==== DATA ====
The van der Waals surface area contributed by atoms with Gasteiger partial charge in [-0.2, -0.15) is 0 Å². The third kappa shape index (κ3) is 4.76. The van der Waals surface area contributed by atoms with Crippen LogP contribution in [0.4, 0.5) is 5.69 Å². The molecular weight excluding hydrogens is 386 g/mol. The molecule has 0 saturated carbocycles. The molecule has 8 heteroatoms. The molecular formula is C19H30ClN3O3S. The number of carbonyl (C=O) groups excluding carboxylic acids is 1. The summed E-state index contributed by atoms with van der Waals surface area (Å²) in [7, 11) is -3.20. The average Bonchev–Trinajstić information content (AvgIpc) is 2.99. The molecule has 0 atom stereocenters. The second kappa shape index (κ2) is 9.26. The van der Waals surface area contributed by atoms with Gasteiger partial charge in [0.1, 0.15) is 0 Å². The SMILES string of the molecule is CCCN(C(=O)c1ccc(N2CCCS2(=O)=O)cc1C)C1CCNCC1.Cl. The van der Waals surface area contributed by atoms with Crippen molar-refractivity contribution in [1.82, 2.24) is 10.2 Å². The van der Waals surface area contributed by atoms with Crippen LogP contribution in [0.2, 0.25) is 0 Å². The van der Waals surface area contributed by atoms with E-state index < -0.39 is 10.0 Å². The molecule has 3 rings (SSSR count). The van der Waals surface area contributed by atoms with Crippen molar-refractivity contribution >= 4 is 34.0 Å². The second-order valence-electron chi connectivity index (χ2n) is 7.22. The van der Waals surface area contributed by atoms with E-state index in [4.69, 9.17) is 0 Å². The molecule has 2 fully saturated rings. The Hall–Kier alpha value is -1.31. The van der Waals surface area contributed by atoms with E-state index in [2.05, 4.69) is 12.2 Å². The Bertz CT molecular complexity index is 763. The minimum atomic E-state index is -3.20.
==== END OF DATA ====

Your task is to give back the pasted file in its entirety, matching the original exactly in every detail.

The van der Waals surface area contributed by atoms with Gasteiger partial charge in [-0.2, -0.15) is 0 Å². The third kappa shape index (κ3) is 4.76. The van der Waals surface area contributed by atoms with Crippen LogP contribution in [0.4, 0.5) is 5.69 Å². The molecular weight excluding hydrogens is 386 g/mol. The molecule has 0 saturated carbocycles. The molecule has 8 heteroatoms. The molecular formula is C19H30ClN3O3S. The number of carbonyl (C=O) groups excluding carboxylic acids is 1. The summed E-state index contributed by atoms with van der Waals surface area (Å²) in [7, 11) is -3.20. The average Bonchev–Trinajstić information content (AvgIpc) is 2.99. The molecule has 0 atom stereocenters. The second kappa shape index (κ2) is 9.26. The van der Waals surface area contributed by atoms with Gasteiger partial charge in [0.1, 0.15) is 0 Å². The SMILES string of the molecule is CCCN(C(=O)c1ccc(N2CCCS2(=O)=O)cc1C)C1CCNCC1.Cl. The van der Waals surface area contributed by atoms with Crippen molar-refractivity contribution in [1.82, 2.24) is 10.2 Å². The van der Waals surface area contributed by atoms with Crippen LogP contribution in [0.2, 0.25) is 0 Å². The van der Waals surface area contributed by atoms with E-state index < -0.39 is 10.0 Å². The molecule has 3 rings (SSSR count). The van der Waals surface area contributed by atoms with Crippen molar-refractivity contribution >= 4 is 34.0 Å². The second-order valence-electron chi connectivity index (χ2n) is 7.22. The van der Waals surface area contributed by atoms with E-state index in [4.69, 9.17) is 0 Å². The molecule has 2 fully saturated rings. The Hall–Kier alpha value is -1.31. The van der Waals surface area contributed by atoms with E-state index in [2.05, 4.69) is 12.2 Å². The Bertz CT molecular complexity index is 763. The minimum atomic E-state index is -3.20.